The economic price of climate-driven storms, floods, heatwaves and droughts has been calculated for the first time—and found to have already, over the course of the last two decades, cost humanity, collectively, $16m an hour. Two-thirds of the costs were due to loss of life. The rest, to property and other assets.
These are not mere statistics to the Hindu Kush Himalaya. Already, across our region this year, families have borne unbearable losses due to climate disasters. Hundreds of lives have been lost. Many more have been turned upside down as homes, crops, possessions have been lost in devastating floods and landslides. Most recently, last week’s flood of the Teesta River in Sikkim caused by a glacial lake outburst served as a stark reminder that nature’s fury knows no bounds.
This year’s International Day for Disaster Risk Reduction falls as families, scientists and policymakers across our region take stock of the heavy human and economic costs of this monsoon and rising global temperatures.
They will also be looking forward. Because climate-driven disasters are set to soar. The United Nations Office for Disaster Risk Reduction anticipates we’ll see 560 disasters annually by 2030, pushing an additional 37.6 million people into extreme poverty.
The science shows that our region is a hotspot for risks. Not only those associated with extreme rain and cryosphere change—but also heatwaves, droughts, and toxic air. So, while we count the costs of events this monsoon, the onus is on all of us that serve this region and its people to move with greater speed and ambition to join the dots between science, policy and action, and to make good on the ambition to make early warning for all a reality for those communities exposed.
We badly need donors to recognize the extent of our exposure to risk in this region: both in terms of numbers and scale of hazards, but also in terms of the population size impacted. We urgently need the Adaptation Fund, the Green Climate Fund and the Children’s Investment Finance Fund to release funds ever faster to this region; and for compensation mechanisms to be operationalized.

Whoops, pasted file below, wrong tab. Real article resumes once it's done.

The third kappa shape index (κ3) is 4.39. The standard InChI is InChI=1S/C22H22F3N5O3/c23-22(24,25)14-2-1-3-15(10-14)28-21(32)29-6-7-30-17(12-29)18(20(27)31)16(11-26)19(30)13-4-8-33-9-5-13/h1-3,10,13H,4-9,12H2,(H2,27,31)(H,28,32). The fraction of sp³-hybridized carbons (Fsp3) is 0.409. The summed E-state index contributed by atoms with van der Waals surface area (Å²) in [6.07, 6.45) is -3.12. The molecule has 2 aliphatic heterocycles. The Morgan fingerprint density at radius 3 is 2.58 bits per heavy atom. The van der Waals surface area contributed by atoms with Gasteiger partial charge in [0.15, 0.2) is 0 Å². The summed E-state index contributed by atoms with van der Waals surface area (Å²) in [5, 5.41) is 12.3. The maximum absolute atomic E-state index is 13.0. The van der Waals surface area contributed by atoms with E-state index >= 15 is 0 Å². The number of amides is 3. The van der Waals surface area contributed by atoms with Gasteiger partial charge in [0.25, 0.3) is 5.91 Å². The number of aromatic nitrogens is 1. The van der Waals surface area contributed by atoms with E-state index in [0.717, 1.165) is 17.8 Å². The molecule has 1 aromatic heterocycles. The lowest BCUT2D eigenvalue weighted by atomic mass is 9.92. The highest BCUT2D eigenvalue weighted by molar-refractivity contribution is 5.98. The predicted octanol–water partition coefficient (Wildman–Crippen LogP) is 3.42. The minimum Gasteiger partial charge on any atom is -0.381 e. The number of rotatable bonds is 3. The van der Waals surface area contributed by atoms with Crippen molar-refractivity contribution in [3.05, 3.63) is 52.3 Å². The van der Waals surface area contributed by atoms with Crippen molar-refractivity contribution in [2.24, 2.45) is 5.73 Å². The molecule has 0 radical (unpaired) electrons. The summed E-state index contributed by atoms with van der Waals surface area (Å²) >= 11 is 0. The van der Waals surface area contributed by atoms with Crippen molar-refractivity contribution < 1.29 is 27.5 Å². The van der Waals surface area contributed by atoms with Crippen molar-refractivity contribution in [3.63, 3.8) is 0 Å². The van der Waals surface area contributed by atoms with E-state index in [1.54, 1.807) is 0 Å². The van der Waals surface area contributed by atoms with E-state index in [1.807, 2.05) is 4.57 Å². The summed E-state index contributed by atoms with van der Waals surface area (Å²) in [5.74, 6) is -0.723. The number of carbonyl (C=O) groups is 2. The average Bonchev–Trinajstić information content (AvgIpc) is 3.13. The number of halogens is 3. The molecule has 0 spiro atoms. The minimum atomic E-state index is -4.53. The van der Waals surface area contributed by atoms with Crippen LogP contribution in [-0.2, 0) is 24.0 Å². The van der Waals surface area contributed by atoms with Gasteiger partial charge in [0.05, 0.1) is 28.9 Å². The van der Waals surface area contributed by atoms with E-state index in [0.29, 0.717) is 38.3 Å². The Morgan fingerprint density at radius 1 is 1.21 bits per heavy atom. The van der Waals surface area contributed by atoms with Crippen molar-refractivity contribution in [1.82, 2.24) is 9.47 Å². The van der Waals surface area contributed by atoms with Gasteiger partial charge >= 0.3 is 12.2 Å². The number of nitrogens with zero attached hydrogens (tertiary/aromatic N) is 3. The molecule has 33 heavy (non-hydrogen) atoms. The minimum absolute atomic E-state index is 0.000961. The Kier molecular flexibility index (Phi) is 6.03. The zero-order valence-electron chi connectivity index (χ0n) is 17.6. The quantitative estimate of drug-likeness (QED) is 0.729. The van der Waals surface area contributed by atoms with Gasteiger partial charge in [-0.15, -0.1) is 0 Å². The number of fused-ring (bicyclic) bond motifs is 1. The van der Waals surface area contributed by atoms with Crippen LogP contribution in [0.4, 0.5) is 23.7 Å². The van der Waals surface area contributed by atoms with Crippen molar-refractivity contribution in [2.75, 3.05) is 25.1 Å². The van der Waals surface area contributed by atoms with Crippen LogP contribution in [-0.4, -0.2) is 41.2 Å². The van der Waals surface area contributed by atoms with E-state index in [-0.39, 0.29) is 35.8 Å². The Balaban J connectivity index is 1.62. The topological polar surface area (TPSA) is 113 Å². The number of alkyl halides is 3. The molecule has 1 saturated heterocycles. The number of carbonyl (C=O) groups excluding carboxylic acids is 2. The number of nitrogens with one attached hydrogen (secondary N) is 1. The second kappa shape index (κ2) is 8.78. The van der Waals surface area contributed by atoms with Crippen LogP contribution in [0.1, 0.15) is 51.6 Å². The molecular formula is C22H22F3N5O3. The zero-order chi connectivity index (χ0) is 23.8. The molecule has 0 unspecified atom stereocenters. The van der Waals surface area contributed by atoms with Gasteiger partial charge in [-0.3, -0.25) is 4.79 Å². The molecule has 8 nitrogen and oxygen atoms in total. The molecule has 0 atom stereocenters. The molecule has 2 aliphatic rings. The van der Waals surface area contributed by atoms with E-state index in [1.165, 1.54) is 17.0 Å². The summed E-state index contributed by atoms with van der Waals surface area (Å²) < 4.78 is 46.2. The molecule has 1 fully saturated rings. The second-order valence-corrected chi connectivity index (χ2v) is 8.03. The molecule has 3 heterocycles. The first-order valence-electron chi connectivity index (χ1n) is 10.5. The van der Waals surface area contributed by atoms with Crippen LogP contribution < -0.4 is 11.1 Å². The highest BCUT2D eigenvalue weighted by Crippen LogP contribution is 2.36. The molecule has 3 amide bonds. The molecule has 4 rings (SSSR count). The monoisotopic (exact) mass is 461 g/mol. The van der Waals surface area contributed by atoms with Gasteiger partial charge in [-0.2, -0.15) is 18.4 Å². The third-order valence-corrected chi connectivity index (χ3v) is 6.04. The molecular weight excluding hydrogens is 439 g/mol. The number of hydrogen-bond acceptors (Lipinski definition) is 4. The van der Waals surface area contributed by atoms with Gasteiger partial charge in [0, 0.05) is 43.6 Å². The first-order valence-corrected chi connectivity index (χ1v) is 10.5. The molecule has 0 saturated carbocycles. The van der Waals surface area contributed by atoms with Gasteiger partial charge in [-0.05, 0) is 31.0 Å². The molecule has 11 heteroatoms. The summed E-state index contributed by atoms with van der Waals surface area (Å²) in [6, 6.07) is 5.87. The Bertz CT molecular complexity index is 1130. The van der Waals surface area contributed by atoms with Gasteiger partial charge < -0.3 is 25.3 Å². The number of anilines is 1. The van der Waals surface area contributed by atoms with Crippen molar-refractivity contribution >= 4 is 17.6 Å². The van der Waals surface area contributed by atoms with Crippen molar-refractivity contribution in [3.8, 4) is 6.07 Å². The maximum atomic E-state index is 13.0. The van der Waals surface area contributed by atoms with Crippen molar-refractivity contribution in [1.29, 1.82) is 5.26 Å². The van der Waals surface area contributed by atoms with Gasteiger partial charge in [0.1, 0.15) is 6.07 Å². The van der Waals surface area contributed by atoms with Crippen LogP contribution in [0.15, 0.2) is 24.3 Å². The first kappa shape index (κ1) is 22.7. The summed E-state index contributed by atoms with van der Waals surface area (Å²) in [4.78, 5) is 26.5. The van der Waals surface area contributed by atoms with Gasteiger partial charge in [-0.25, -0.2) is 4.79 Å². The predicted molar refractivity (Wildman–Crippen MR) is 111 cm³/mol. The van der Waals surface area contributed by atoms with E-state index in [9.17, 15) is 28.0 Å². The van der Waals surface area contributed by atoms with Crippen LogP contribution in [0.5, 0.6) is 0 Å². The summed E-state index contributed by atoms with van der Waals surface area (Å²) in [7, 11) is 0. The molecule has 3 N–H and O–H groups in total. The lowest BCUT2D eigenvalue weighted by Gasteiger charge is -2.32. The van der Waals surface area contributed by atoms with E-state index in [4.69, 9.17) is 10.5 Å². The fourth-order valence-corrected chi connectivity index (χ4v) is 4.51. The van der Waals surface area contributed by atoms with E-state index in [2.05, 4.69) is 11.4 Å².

At ICIMOD we will be advocating for both globally. We will also be working across the region to build out a culture of data-sharing around disaster preparedness and response; to educate policymakers of gaps and key areas for action; to equip communities with innovative and accessible technologies and to scale out community-based flood early warning systems.
Our region shows the huge inequality there is in terms of exposure to hazards worldwide. Our research tells us too that women and vulnerable groups are disproportionately affected when a crisis hits. We pledge to fight this inequality by mobilizing the tools, knowledge and funds to ensure people in this region are resilient to future shocks, placing women and vulnerable group at the heart of our strategies. Early warning for all cannot come fast enough for the countries of the Hindu Kush Himalaya.
Pema Gyamtsho is Director General at International Center for Integrated Mountain Development (ICIMOD).